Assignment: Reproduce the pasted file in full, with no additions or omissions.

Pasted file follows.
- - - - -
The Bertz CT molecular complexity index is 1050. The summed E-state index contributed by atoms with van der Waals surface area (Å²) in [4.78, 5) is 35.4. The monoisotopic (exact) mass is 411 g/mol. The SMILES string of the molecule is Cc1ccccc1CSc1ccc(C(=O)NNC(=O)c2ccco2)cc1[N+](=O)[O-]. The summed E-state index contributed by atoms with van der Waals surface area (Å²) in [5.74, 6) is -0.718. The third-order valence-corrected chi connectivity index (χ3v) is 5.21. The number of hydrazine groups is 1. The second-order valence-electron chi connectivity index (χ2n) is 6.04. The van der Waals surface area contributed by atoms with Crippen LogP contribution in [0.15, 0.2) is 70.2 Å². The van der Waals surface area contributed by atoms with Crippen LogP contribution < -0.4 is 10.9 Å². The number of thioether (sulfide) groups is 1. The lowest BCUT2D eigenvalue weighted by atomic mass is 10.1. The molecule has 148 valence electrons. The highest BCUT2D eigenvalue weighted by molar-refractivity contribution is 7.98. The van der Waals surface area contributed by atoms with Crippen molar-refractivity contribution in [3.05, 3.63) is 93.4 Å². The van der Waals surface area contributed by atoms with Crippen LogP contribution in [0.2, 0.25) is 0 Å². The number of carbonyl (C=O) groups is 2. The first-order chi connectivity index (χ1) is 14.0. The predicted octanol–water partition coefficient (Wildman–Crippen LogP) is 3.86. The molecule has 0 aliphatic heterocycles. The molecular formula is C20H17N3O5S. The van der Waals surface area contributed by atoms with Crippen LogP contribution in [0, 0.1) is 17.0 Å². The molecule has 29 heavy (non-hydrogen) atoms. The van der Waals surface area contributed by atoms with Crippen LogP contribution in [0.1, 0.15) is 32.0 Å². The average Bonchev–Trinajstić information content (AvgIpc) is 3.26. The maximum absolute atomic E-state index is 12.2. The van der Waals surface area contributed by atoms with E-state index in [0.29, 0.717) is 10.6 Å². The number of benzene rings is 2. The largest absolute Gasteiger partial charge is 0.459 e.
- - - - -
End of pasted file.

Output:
The Bertz CT molecular complexity index is 1050. The summed E-state index contributed by atoms with van der Waals surface area (Å²) in [4.78, 5) is 35.4. The monoisotopic (exact) mass is 411 g/mol. The SMILES string of the molecule is Cc1ccccc1CSc1ccc(C(=O)NNC(=O)c2ccco2)cc1[N+](=O)[O-]. The summed E-state index contributed by atoms with van der Waals surface area (Å²) in [5.74, 6) is -0.718. The third-order valence-corrected chi connectivity index (χ3v) is 5.21. The number of hydrazine groups is 1. The second-order valence-electron chi connectivity index (χ2n) is 6.04. The van der Waals surface area contributed by atoms with Crippen LogP contribution in [0.15, 0.2) is 70.2 Å². The van der Waals surface area contributed by atoms with Crippen LogP contribution < -0.4 is 10.9 Å². The number of thioether (sulfide) groups is 1. The lowest BCUT2D eigenvalue weighted by atomic mass is 10.1. The molecule has 148 valence electrons. The highest BCUT2D eigenvalue weighted by molar-refractivity contribution is 7.98. The van der Waals surface area contributed by atoms with Crippen molar-refractivity contribution in [3.05, 3.63) is 93.4 Å². The van der Waals surface area contributed by atoms with Crippen LogP contribution in [0.2, 0.25) is 0 Å². The number of carbonyl (C=O) groups is 2. The first-order chi connectivity index (χ1) is 14.0. The predicted octanol–water partition coefficient (Wildman–Crippen LogP) is 3.86. The molecule has 0 aliphatic heterocycles. The molecular formula is C20H17N3O5S. The van der Waals surface area contributed by atoms with Crippen LogP contribution in [0, 0.1) is 17.0 Å². The molecule has 29 heavy (non-hydrogen) atoms. The van der Waals surface area contributed by atoms with Crippen LogP contribution in [0.1, 0.15) is 32.0 Å². The average Bonchev–Trinajstić information content (AvgIpc) is 3.26. The maximum absolute atomic E-state index is 12.2. The van der Waals surface area contributed by atoms with E-state index in [0.29, 0.717) is 10.6 Å². The number of benzene rings is 2. The largest absolute Gasteiger partial charge is 0.459 e.